The first impression I had of the cover was that actually it was a picture of a strange, somewhat organic shaped spacecraft with a space base behind it. I had to find mention of mermaids before my brain re-programmed itself.

On Edinburgh being an old city, I'm sure that lots of developers and financiers would be entirely happy were a fire to raze large areas of it to the ground so they could 'invest' in building big modern buildings that have no connection to the history of the area. Although they had a good attempt in the 60's, things are a bit more stable now.

41:

Let's be honest, if you were a book illustrator, would you rather be painting mermaid boobies; or trying to work out how to represent corrupt (presumably robotic) bankers?

And if the US book cover is mermaid boobies, I presume the Georgia O'Keeffe inspired UK cover is mermaid c.......?

Thinking back to the ideas on eBooks and dynamically changing 'covers' to improve sales, how would automated AB testing evolve these covers to optimise sales? What factors would you identify as the 'genes' to be tweaked?

42:

>-- not accessible by vehicle --

I hate to ask the stupid question, but doesn't this cause problems for the postal service?

For the Royal Mail, Post Office != Sorting Office in many cases. A Post Office is mostly retail counter or counters, selling stamps, car tax discs and that sort of thing and will be located near people. The Sorting Office which is also where delivery routes go out from will be a warehouse somewhere on the outskirts of town with much better access for vehicles.

43:

It occurs to me that of all your series, this is the one that could most plausibly be sharecropped. You've got a hard-sf universe (no ftl and plausible post-humans that can take the environmental stress that space travel implies), yet the characters aren't Greg Egan alien.

Yes, I know, just because a robot looks vaguely human doesn't necessarily mean it will behave like one, the neural architecture notwithstanding. But that wouldn't stop a stable of young writers taking this universe and running with it. Uploads, right ;-)

44:

UNESCO world heritage site and gigantic tourism industry -- Edinburgh's the second tourist destination in the UK after London, which has fifteen times the population -- mean that it ain't gonna happen; the property developers are going to have to be happy with the out of town developments like the Gyle and Kinnaird Park.

45:

Weeelll, yes and no, insofar as it's their own *checks libel laws* incompetence, hubris and stupidity that has left the city with two gaping holes in its fabric for, in one case, 10 years now and the other, about 8. That's how useless they are- the 8 year old empty site developers went bankrupt with the recession, after coming up with a mad bad and ugly idea which was condemned by the majority of locals. The 10 year old site is, I think, finally being built on, but if anything indicates how useless the developers are, it's the fact it has taken so long to do so.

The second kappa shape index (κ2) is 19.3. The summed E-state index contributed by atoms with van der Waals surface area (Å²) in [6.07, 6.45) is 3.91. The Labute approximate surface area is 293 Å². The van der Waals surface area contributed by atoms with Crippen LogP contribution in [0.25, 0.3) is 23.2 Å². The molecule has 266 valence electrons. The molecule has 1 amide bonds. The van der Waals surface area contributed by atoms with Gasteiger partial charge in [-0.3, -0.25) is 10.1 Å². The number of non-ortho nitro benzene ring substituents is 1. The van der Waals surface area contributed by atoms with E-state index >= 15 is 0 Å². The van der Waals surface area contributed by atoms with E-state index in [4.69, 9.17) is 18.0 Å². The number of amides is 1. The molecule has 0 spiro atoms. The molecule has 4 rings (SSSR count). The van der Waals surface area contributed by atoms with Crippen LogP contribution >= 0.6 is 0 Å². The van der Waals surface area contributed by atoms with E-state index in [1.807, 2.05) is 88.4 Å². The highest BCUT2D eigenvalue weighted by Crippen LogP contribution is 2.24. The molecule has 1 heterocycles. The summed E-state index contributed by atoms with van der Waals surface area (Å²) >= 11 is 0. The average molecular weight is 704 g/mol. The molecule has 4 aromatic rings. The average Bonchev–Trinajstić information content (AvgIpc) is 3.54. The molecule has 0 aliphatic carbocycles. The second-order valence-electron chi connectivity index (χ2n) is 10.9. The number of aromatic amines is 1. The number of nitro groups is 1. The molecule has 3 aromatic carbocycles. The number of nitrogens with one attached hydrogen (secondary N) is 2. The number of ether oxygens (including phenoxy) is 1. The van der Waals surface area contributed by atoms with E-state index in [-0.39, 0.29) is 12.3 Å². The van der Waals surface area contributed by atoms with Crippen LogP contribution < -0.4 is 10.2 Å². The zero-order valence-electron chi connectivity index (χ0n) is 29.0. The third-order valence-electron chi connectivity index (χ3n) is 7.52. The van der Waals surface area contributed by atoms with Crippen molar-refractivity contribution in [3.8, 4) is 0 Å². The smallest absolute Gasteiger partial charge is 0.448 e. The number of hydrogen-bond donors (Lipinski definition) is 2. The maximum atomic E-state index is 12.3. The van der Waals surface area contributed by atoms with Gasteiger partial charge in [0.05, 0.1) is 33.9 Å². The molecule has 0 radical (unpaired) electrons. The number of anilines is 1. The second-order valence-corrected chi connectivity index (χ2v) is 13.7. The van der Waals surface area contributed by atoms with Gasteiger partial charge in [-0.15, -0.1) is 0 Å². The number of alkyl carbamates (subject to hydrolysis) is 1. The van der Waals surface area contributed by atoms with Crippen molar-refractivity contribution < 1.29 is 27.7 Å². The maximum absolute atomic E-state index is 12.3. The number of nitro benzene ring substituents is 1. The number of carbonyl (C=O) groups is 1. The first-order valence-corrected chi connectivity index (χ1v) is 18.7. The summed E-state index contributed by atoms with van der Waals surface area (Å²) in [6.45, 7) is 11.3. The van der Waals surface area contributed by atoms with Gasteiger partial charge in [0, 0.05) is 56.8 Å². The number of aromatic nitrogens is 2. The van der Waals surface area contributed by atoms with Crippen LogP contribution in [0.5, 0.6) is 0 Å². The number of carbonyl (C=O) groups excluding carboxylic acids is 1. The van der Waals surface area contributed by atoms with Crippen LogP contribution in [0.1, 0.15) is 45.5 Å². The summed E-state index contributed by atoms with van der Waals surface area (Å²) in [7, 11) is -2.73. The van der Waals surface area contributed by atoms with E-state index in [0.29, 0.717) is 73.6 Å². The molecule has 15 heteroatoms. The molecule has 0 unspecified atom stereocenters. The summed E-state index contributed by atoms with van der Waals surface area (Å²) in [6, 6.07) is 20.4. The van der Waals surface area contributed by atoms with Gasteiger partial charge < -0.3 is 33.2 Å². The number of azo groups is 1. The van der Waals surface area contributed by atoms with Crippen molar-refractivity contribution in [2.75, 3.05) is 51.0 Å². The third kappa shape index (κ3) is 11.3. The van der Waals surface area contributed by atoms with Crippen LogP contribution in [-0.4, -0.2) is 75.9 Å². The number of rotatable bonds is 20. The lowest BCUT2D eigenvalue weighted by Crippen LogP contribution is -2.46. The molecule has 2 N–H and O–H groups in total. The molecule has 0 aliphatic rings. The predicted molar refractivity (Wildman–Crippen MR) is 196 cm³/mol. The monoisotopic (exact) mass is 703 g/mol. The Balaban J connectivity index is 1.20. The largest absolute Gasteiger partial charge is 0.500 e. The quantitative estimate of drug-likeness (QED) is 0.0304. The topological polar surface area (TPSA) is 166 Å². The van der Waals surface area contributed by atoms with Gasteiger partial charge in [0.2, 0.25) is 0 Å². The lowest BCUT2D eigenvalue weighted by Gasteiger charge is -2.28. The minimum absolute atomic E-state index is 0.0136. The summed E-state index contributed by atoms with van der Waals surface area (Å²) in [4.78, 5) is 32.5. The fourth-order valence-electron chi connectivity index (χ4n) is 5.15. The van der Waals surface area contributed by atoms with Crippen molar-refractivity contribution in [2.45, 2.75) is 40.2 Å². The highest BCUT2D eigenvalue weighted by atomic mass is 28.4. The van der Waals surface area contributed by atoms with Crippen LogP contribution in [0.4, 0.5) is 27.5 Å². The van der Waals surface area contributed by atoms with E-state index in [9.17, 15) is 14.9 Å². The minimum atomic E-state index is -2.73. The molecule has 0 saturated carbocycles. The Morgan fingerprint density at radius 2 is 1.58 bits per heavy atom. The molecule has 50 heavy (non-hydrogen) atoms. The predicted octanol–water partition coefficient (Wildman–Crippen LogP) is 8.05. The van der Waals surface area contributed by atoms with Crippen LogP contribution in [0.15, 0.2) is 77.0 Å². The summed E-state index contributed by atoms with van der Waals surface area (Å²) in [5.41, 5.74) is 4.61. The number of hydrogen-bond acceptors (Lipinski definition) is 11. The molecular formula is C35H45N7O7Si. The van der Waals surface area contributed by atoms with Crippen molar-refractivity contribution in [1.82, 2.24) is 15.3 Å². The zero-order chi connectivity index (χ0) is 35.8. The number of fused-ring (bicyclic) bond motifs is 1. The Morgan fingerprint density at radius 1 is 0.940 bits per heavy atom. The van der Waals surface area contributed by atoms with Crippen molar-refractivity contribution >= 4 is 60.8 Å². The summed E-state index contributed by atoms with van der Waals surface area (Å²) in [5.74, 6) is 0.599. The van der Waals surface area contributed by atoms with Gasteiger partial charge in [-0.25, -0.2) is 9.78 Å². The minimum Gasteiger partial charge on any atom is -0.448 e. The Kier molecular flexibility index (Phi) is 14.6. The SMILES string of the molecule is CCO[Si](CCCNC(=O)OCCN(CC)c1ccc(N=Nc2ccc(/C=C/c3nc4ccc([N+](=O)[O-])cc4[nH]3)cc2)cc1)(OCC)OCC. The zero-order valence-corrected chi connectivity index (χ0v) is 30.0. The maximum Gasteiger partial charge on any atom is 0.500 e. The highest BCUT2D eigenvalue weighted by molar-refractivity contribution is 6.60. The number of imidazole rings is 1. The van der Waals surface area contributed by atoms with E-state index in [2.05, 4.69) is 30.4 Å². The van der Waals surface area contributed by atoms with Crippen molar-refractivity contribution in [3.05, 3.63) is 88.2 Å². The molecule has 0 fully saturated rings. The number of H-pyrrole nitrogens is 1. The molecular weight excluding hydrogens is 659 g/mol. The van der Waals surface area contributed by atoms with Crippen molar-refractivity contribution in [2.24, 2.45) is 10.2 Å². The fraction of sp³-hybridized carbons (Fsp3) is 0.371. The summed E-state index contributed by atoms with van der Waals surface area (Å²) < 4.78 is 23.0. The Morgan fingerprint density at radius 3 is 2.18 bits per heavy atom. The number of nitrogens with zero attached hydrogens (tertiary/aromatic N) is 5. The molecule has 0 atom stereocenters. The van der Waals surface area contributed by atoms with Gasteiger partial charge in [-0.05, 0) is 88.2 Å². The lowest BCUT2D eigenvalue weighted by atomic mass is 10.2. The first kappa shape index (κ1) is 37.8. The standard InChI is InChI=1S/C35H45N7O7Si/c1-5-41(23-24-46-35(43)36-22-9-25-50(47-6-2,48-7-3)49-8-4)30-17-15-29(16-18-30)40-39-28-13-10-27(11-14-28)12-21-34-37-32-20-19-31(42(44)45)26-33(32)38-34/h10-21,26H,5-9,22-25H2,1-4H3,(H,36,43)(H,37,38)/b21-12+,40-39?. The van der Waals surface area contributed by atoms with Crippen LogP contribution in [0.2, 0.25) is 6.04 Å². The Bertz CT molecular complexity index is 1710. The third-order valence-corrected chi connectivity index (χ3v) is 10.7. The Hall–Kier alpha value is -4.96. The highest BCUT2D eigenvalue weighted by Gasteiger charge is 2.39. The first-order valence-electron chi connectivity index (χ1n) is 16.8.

Mind you I'm having a bit of trouble finding out exactly what % of Edinburgh's income tourism is.

I've temp-ed at the main Edinburgh sorting warehouse, at Sighthill, oddly enough by a main road junction...
I think they did some at a place behind Leith walk too.

Is there at least mention of humanoid mermaids somewhere inside the book?

46:

Yes, there are humanoid mermaids in the book. Whether they look anything like the cover mermaid is open to argument.

It is one of those covers which bears some relation to the book content. And that content is some justification for the title.

I'm just glad it wasn't titled Uranus Or Bust! I've seen too many comic-books which use a weird standard pose that would fit all too well.

47:

I'm trying to think about which ones you mean. The fire that took out the AI department archives about a decade ago is growing like topsy; bit modernist, but South Bridge is hardly a paragon of beauty. In the meanwhile, they renovated the old Tailor's Hall quite well, made a decent job of the Court building, replaced a 1950 Primary school with a 00s style block, tidied up around the Pleasance...

The gap site on the High Street that became the Scandic Crown (now Radisson) blends OK, and the Opera House that wasn't became Saltire Court IIRC.